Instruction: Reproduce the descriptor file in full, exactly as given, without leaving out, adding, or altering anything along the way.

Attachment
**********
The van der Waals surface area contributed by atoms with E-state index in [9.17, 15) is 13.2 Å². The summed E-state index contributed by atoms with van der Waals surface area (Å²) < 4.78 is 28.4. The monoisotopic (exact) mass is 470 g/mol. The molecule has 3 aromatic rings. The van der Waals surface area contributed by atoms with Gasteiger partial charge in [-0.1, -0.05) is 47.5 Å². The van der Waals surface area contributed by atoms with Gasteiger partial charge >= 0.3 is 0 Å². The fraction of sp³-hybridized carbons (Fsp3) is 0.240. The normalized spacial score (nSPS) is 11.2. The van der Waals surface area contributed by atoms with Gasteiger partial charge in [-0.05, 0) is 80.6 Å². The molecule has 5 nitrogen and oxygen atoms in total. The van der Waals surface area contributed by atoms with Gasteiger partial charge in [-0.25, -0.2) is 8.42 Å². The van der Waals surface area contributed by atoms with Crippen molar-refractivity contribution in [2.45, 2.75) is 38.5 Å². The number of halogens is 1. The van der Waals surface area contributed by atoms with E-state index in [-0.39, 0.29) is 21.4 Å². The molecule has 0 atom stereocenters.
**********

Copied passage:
The van der Waals surface area contributed by atoms with E-state index in [9.17, 15) is 13.2 Å². The summed E-state index contributed by atoms with van der Waals surface area (Å²) < 4.78 is 28.4. The monoisotopic (exact) mass is 470 g/mol. The molecule has 3 aromatic rings. The van der Waals surface area contributed by atoms with Gasteiger partial charge in [-0.1, -0.05) is 47.5 Å². The van der Waals surface area contributed by atoms with Gasteiger partial charge >= 0.3 is 0 Å². The fraction of sp³-hybridized carbons (Fsp3) is 0.240. The normalized spacial score (nSPS) is 11.2. The van der Waals surface area contributed by atoms with Gasteiger partial charge in [-0.05, 0) is 80.6 Å². The molecule has 5 nitrogen and oxygen atoms in total. The van der Waals surface area contributed by atoms with Gasteiger partial charge in [-0.25, -0.2) is 8.42 Å². The van der Waals surface area contributed by atoms with Crippen molar-refractivity contribution in [2.45, 2.75) is 38.5 Å². The number of halogens is 1. The van der Waals surface area contributed by atoms with E-state index in [-0.39, 0.29) is 21.4 Å². The molecule has 0 atom stereocenters.